Photos: Brian Kaiser

Rower Jan Rodenfels, whose lightweight quad team took home the cup at this summer’s Midwest Sprints race, started as a runner, and said that rowing requires concentration and coordination that she hadn’t needed before, even when competing in marathons. As a writer and motivational speaker, she had multitasked during her runs, planning and preparing with every mile. “With running, I could work in my head,” she said. But rowing put a stop to that. “You are working in your head on the stroke, as well as all your major muscle groups. It looks easy but it’s challenging, synching up [with other rowers]. Oars have to go in and come out together.”

Learning to row was more difficult than Rodenfels had anticipated. One of her early coaches cautioned the team that as they learned new skills, “Our problems will multiply like rabbits.” Rodenfels focused on learning one or two things at a time, as trying to put everything together immediately was simply too much. “I had to think Swan Lake at the beginning instead of rock and roll,” she explained. In other words, her primary focus was on getting smooth and perfecting her form before worrying about speed. “I could add the rock and roll when we could start moving fast.”

She extolled the benefits of rowing for beginners. “You use legs, arms, [and] back... You really develop your muscles and cardio system.” She cautioned that because the sport is so demanding on your body, having a good coach from the beginning is key. That way, you’re taught the correct way to do things from the onset. “You don’t want to have to undo all the bad moves you’re making.”

The schedule, too, can be a challenge, particularly when trying to coordinate with other busy members of a team. “We’re supposed to be out at 5:30 [a.m.],” Rodenfels said. “We’re out at 7:00 [a.m.], 8:00 [a.m.], whenever we can get all of our different boats in and coordinated.” And while the early mornings can be difficult, there’s something to be said for getting exercise while watching the sunrise on a boat with your friends. “It’s a beautiful sport.”

It’s also open to everyone who’s past their years of college eligibility. “Master’s rowing starts at age 21... all the way up to people in their 90s.” Even if you’re not a morning person, there’s room on the boat for you. Rodenfels said many club members practice in the evenings. Physical limitations can be accommodated as well. “We have a paradaptive program at GCRA that’s all done and supported by volunteers. We encourage anyone who would like to try it to go on our website and sign up.”

Still not sure it’s the sport for you? GCRA offers corporate learn-to-row activities that businesses such as Cardinal Health and even the Columbus Blue Jackets have taken advantage of. It’s a good opportunity to dip your toe in the water—whether you choose to take that advice literally or not.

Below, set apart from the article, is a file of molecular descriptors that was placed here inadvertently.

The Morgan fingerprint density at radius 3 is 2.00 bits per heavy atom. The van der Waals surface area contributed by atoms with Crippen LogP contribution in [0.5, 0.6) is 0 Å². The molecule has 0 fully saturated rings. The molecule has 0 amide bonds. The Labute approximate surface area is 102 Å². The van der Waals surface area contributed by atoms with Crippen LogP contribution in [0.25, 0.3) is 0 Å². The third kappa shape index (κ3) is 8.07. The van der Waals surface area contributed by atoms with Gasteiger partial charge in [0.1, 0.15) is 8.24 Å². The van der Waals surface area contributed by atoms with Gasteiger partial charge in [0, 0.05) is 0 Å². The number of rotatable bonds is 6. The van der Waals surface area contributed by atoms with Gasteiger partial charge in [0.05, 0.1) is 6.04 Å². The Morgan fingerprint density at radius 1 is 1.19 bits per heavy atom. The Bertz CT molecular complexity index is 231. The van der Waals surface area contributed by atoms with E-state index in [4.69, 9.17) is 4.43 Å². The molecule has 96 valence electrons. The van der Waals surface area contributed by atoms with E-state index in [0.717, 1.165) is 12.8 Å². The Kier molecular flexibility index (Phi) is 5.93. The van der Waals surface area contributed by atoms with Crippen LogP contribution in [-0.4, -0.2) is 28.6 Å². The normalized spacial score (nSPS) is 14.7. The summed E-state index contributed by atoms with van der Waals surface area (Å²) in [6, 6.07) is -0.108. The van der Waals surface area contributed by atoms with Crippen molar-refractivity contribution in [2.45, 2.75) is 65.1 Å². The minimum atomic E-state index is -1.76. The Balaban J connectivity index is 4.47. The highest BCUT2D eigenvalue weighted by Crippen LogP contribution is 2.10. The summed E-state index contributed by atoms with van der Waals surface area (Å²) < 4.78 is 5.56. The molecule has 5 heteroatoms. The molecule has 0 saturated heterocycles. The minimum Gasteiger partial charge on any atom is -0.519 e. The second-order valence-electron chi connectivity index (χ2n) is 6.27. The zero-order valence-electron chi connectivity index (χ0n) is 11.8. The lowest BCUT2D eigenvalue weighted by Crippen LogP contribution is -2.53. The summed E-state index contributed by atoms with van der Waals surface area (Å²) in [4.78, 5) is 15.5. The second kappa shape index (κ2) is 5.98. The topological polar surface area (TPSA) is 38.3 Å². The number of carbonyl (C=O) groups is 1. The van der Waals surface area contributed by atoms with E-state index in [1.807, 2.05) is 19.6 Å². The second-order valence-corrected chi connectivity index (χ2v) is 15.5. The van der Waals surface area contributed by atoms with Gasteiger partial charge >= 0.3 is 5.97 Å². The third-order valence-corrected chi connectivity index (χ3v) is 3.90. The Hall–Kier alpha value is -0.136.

New members might take up rowing for teamwork, exercise, fresh air, opportunities to travel and win awards, or all of the above. Whatever your motivation, Rodenfels recommends starting with a learn-to-row class, and getting ready to enjoy the ride. “When you do it, it’s so beautiful,” she said.

In mid-August, GCRA members headed to The 2019 USRowing Masters National Championships in Grand Rapids, MI and took the gold. Follow their journey and find out how to get your crew on at columbusrowing.org.

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Obscure Columbus: Brown Pet Cemetery

Laura Dachenbach

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I drove past it dozens of times before I realized what it was. 

I could see that it was a cemetery peeking out from under an overhang of trees, with stones spreading across a field. But something was different. One day while driving down Sawyer Road, I slowed down until I could make out a name on what seemed to be a very small marker: Pug. 

I had found the Brown Pet Cemetery. 

Surrounded by the grounds of the John Glenn Airport, the Brown Pet Cemetery remains mostly hidden. The cemetery was started in the 1920s by Walter A. Brown, a local veterinarian, and a cemetery association was founded in 1934. Over 450 burials cover the site, all a visual testament to the purity of the human-animal bond. Most markers bear the names not only of the pets themselves, but also of their human “parents.” Folk art decorates many stones, as well as oval ceramic plaques with black-and-white pet portraits. DIYers of decades ago have used marbles and shells to adorn handmade markers.

Pet names over the decades show their cultural and historical influences. Dimples and Trixie and Buster in the 20s and 30s give way to Lassie and Gidget in the 50s and eventually become Coco and Misty in the 70s and 80s. But pet owners have clearly always been common or creative in naming their animal companions. For every Blackie or Fluffy that rests here, there’s a Boob and a Stinky Bill and a Dammit, each of them memorialized and apparently cherished. 

It’s hard to tell how active the cemetery is. The articles of incorporation for the cemetery association expired in 1997, when most burials seemed to have stopped. However, during my most recent excursion through the grounds, I saw several graves marked with artificial flowers, as well as a memorial for Mr. King, a ten-year-old cat with a love of shoes, who was interred this past June. 

Regardless of activity, the sentimentality of this space is palpable. (A visit will likely require a package of Kleenex.) Be ready to be touched by the still-visible memories of the pets who have found peace here.